How do organizations successfully manage their corporate identity when their brand guidelines incorporate non-standard fonts? In particular, external-facing materials that are not developed by the marketing department.
Company XYZ decides to use Akzidenz-Grotesk as a key part of their visual identity. This is not a font that comes preinstalled with Windows. How do they manage collateral not produced by the marketing team? Examples include contracts, order forms, PowerPoint presentations.
Marketing can convert company logos to images, and drop them into Word or PowerPoint templates as a starting point, so that’s consistent. What about the core content (i.e. body text, bullet points) that’s developed by employees at a large?
I’ve identified two paths:
- Purchase a company license for the fonts. Have IT install it on every machine. Attempt to train employees on the use of appropriate fonts. Depending on the font, this could get pretty expensive. Getting non-technical employees to apply consistently will be difficult.
- Identify a fall-back font that comes preinstalled with the OS (e.g. Arial). Accept that bullet points in PowerPoint, text on forms, etc. are not going to match the logo, and thus not completely align with corporate identity.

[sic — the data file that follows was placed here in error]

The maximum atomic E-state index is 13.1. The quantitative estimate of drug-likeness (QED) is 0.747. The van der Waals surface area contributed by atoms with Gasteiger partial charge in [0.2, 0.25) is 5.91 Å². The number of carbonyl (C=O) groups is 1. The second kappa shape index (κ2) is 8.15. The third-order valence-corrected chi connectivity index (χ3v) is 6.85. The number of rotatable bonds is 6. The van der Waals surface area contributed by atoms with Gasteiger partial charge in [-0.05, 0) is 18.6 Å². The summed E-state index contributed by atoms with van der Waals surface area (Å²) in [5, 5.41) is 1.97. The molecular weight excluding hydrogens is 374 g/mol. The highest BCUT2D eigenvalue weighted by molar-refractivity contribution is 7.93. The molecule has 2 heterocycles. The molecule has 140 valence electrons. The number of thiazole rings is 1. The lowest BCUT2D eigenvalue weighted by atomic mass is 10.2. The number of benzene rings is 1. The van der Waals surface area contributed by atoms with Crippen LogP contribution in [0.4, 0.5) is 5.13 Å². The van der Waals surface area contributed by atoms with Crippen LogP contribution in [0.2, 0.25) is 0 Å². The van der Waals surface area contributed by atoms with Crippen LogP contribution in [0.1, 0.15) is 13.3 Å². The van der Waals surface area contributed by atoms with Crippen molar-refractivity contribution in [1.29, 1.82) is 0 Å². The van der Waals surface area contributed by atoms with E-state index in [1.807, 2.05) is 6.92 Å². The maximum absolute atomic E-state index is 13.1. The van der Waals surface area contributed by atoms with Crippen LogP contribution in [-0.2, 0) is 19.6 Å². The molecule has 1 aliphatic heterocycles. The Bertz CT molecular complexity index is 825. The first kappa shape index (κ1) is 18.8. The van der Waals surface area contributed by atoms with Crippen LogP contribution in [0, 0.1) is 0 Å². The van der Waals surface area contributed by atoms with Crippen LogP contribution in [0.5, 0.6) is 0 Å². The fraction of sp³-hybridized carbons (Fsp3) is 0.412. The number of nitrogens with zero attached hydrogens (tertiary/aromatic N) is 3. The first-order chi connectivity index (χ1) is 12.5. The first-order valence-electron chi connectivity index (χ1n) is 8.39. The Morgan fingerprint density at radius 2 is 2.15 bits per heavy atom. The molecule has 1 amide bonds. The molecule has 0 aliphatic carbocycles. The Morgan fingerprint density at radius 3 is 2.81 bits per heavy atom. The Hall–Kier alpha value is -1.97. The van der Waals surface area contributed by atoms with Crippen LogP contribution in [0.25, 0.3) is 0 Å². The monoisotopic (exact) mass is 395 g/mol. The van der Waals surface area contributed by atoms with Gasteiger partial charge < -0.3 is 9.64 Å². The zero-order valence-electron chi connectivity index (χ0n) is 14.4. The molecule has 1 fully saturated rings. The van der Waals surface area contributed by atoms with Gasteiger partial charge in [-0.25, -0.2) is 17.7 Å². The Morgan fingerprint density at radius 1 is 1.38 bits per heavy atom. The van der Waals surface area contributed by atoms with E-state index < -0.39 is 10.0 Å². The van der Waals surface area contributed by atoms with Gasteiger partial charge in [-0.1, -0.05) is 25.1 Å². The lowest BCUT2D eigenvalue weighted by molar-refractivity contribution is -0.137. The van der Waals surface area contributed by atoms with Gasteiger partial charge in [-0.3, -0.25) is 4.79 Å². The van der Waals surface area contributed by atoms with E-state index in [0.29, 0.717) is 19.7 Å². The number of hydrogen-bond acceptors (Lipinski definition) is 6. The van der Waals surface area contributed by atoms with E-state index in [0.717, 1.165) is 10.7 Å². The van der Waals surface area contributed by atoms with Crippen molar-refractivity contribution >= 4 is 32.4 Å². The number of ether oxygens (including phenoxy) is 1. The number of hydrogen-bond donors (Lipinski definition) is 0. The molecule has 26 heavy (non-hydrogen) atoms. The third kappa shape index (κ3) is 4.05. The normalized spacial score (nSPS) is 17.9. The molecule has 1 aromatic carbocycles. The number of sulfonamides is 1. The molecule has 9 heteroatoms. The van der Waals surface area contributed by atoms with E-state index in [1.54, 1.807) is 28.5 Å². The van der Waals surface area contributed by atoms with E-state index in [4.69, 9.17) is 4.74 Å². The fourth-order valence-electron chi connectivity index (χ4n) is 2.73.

I can see merits and drawbacks to each. Are there other options not occurring to me? Does anyone have experience with additional pros and cons of one versus the other? Thanks.
Ideally all collateral material is designed, formatted, and created by those that know design and would therefore have the brand fonts installed. Just because a piece is not “exciting” or visually important, such as a contract, it doesn’t mean a designer should avoid it. A well designed, branded contract carries a solid message with it.
Forms which employees may need to complete digitally can be done via PDF forms so general users have no control over appearance or layout.
Often interoffice items aren’t of any concern. It’s only the external collateral that should be properly branded.
If a company allows any assistant or intern to create collateral materials they aren’t that interested in maintaining overall branding. In those cases, a general substitution is commonly used – serf or sans serif.